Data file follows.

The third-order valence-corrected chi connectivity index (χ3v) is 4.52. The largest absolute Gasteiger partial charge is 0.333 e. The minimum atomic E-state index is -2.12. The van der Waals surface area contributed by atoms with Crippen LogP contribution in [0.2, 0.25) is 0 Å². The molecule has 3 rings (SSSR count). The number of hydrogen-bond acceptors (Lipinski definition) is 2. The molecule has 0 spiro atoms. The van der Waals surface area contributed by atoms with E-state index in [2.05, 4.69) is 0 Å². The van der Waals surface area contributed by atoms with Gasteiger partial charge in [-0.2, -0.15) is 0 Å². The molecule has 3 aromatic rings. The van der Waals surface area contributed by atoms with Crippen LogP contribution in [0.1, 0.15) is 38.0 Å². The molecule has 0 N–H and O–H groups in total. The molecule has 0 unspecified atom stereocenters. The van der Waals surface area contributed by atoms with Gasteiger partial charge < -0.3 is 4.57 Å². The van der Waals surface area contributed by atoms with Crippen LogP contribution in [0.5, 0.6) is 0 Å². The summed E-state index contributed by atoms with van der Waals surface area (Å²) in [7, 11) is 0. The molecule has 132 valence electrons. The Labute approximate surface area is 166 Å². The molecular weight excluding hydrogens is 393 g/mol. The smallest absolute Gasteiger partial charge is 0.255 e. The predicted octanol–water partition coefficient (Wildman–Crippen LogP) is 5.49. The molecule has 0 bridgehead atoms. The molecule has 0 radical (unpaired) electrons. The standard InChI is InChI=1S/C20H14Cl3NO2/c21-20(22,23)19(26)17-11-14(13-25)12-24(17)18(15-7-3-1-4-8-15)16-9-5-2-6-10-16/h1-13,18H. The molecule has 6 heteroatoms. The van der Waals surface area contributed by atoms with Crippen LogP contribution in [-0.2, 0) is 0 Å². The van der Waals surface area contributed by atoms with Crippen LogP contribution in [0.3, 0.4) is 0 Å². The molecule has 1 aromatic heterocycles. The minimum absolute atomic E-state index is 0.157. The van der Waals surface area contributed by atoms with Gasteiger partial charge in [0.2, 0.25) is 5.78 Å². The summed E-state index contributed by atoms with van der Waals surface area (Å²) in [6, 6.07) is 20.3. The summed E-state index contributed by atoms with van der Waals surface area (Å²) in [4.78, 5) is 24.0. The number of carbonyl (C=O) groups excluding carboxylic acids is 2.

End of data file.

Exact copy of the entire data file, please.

The third-order valence-corrected chi connectivity index (χ3v) is 4.52. The largest absolute Gasteiger partial charge is 0.333 e. The minimum atomic E-state index is -2.12. The van der Waals surface area contributed by atoms with Crippen LogP contribution in [0.2, 0.25) is 0 Å². The molecule has 3 rings (SSSR count). The number of hydrogen-bond acceptors (Lipinski definition) is 2. The molecule has 0 spiro atoms. The van der Waals surface area contributed by atoms with E-state index in [2.05, 4.69) is 0 Å². The van der Waals surface area contributed by atoms with Gasteiger partial charge in [-0.2, -0.15) is 0 Å². The molecule has 3 aromatic rings. The van der Waals surface area contributed by atoms with Crippen LogP contribution in [0.1, 0.15) is 38.0 Å². The molecule has 0 N–H and O–H groups in total. The molecule has 0 unspecified atom stereocenters. The van der Waals surface area contributed by atoms with Gasteiger partial charge < -0.3 is 4.57 Å². The van der Waals surface area contributed by atoms with Crippen LogP contribution in [0.5, 0.6) is 0 Å². The summed E-state index contributed by atoms with van der Waals surface area (Å²) in [7, 11) is 0. The molecule has 132 valence electrons. The Labute approximate surface area is 166 Å². The molecular weight excluding hydrogens is 393 g/mol. The smallest absolute Gasteiger partial charge is 0.255 e. The predicted octanol–water partition coefficient (Wildman–Crippen LogP) is 5.49. The molecule has 0 bridgehead atoms. The molecule has 0 radical (unpaired) electrons. The standard InChI is InChI=1S/C20H14Cl3NO2/c21-20(22,23)19(26)17-11-14(13-25)12-24(17)18(15-7-3-1-4-8-15)16-9-5-2-6-10-16/h1-13,18H. The molecule has 6 heteroatoms. The van der Waals surface area contributed by atoms with Crippen LogP contribution in [-0.2, 0) is 0 Å². The van der Waals surface area contributed by atoms with Crippen LogP contribution in [0.3, 0.4) is 0 Å². The molecule has 1 aromatic heterocycles. The minimum absolute atomic E-state index is 0.157. The van der Waals surface area contributed by atoms with Gasteiger partial charge in [0.2, 0.25) is 5.78 Å². The summed E-state index contributed by atoms with van der Waals surface area (Å²) in [6, 6.07) is 20.3. The summed E-state index contributed by atoms with van der Waals surface area (Å²) in [4.78, 5) is 24.0. The number of carbonyl (C=O) groups excluding carboxylic acids is 2.